Probably a better system would use mileage and gross vehicle weight to calculate a road use tax. In that case fuel taxes could be reduced to zero, if one assumes carbon dioxide emissions should not be taxed. I do not make that assumption, but some people do.

                CO2 emissions will fall when fossil fuels peak around 2030.

            • Dennis Coyne says:

              Hi Gonefishing,

              In that case, the fuel tax should be zero.

              I don’t agree however. It makes more sense from an economics perspective for the user to pay in my opinion, it generally leads to a more efficient allocation of scarce resources.

              • GoneFishing says:

                Let’s see, mileage deduction of 56 cents per mile on income tax and a 300,000 mile use would give a deduction of about $50,000 over the lifetime of the vehicle, effectively eliminating any tax on fuel and more for people with a business. It just moves money around. The mileage deduction will rise if fuel gets more expensive.
                Which means that the tax is really only on the employee who does not have a home office and needs to commute to work. On the people that keep the system running by giving their personal value to the businesses and society they support.
                And they too can avoid the tax with a high mpg car which does not get the roads or bridges repaired but does move some to a higher efficiency vehicle. More likely the person will find a higher paying job if possible and commute as far as is necessary, defeating the whole idea of efficiency and actually adding inefficiency to the system.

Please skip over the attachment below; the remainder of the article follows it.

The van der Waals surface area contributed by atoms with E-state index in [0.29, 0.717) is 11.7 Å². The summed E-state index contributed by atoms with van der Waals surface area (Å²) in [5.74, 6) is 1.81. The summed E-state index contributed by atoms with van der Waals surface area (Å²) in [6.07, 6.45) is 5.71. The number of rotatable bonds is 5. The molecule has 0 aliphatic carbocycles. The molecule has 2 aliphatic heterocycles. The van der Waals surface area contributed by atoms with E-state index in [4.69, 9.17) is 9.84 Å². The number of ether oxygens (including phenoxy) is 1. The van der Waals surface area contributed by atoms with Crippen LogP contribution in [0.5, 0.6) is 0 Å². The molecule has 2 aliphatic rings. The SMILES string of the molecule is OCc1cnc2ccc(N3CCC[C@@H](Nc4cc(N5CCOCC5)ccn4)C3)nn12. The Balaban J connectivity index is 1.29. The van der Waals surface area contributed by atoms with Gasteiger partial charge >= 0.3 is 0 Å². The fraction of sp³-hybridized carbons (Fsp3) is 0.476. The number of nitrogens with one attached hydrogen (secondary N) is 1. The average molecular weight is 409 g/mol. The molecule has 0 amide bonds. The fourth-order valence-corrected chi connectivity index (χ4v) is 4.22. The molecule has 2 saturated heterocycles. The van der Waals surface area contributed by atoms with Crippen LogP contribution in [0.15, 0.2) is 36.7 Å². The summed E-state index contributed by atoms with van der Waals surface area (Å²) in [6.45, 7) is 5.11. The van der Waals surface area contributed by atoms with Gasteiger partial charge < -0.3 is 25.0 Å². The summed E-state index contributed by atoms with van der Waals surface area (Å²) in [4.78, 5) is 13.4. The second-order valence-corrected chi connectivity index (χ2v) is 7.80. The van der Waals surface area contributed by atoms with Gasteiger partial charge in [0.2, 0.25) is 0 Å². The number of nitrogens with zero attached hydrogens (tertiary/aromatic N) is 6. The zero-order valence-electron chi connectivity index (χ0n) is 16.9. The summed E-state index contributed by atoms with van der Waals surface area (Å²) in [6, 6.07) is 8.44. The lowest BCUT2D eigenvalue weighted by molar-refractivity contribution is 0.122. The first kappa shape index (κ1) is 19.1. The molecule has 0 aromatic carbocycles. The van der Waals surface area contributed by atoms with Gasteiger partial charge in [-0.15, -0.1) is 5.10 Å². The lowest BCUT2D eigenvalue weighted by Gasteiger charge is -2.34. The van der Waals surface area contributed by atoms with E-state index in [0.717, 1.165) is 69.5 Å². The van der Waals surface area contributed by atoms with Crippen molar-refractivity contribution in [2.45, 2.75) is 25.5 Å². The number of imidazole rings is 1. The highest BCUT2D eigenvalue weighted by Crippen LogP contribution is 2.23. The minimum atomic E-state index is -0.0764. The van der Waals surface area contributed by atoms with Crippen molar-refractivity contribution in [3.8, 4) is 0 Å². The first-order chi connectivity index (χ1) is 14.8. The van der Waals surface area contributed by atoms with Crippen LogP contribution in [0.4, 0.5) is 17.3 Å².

The only efficient method is to mandate efficiency and then mandate no further ICE’s after a certain time as some countries are doing. In the US the politicians are generally afraid or unable to take strong positions against fossil fuel so the result is chaotic and half-measures.

                • Dennis Coyne says:

                  Hi Gone fishing,

                  The business gets the mileage deduction regardless of fuel tax levels. Again your argument seems to lead to the conclusion that low fuel taxes are better.

                  People will get the highest paying job they are qualified for and they will move to a different location if the commute is too long, these are personal choices that people make.

                  I disagree that mandates are more efficient. Higher taxes are a better way to allocate efficiently according to economic theory.

                  • GoneFishing says:

                    Economic theory? Better way to allocate efficiently?
                    I guess you are right. Mandates would actually solve problems.

                  • Eulenspiegel says: